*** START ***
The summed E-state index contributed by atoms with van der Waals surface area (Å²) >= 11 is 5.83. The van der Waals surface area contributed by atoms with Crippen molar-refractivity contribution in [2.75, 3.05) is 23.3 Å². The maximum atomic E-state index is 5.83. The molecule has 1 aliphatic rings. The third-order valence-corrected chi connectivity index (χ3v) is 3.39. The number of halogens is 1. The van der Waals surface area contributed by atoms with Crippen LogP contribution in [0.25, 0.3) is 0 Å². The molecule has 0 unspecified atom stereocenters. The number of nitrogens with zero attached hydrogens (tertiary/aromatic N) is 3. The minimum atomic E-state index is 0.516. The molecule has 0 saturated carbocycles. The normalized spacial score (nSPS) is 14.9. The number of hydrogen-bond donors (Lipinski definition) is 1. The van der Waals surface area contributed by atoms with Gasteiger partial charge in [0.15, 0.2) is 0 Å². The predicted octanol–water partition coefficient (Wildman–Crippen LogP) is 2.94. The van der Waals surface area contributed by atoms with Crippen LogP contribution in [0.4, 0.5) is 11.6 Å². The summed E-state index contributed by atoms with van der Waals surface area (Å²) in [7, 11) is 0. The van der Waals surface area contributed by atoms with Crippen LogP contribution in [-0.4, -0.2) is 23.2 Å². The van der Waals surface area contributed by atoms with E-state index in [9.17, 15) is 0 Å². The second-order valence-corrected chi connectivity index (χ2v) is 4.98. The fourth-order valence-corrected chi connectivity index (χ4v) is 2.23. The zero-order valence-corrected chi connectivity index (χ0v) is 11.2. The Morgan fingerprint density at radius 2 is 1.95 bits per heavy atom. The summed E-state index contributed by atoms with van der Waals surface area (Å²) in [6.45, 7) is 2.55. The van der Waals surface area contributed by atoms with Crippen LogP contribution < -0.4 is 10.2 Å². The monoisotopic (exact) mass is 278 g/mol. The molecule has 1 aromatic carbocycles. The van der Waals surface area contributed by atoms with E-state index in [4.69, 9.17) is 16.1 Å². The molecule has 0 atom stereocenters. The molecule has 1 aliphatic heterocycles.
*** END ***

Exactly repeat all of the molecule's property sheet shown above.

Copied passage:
The summed E-state index contributed by atoms with van der Waals surface area (Å²) >= 11 is 5.83. The van der Waals surface area contributed by atoms with Crippen molar-refractivity contribution in [2.75, 3.05) is 23.3 Å². The maximum atomic E-state index is 5.83. The molecule has 1 aliphatic rings. The third-order valence-corrected chi connectivity index (χ3v) is 3.39. The number of halogens is 1. The van der Waals surface area contributed by atoms with Crippen LogP contribution in [0.25, 0.3) is 0 Å². The molecule has 0 unspecified atom stereocenters. The number of nitrogens with zero attached hydrogens (tertiary/aromatic N) is 3. The minimum atomic E-state index is 0.516. The molecule has 0 saturated carbocycles. The normalized spacial score (nSPS) is 14.9. The number of hydrogen-bond donors (Lipinski definition) is 1. The van der Waals surface area contributed by atoms with Gasteiger partial charge in [0.15, 0.2) is 0 Å². The predicted octanol–water partition coefficient (Wildman–Crippen LogP) is 2.94. The van der Waals surface area contributed by atoms with Crippen LogP contribution in [0.4, 0.5) is 11.6 Å². The summed E-state index contributed by atoms with van der Waals surface area (Å²) in [7, 11) is 0. The van der Waals surface area contributed by atoms with Crippen LogP contribution in [-0.4, -0.2) is 23.2 Å². The van der Waals surface area contributed by atoms with E-state index in [9.17, 15) is 0 Å². The second-order valence-corrected chi connectivity index (χ2v) is 4.98. The fourth-order valence-corrected chi connectivity index (χ4v) is 2.23. The zero-order valence-corrected chi connectivity index (χ0v) is 11.2. The Morgan fingerprint density at radius 2 is 1.95 bits per heavy atom. The summed E-state index contributed by atoms with van der Waals surface area (Å²) in [6.45, 7) is 2.55. The van der Waals surface area contributed by atoms with Crippen LogP contribution < -0.4 is 10.2 Å². The monoisotopic (exact) mass is 278 g/mol. The molecule has 1 aromatic carbocycles. The van der Waals surface area contributed by atoms with E-state index in [4.69, 9.17) is 16.1 Å². The molecule has 0 atom stereocenters. The molecule has 1 aliphatic heterocycles.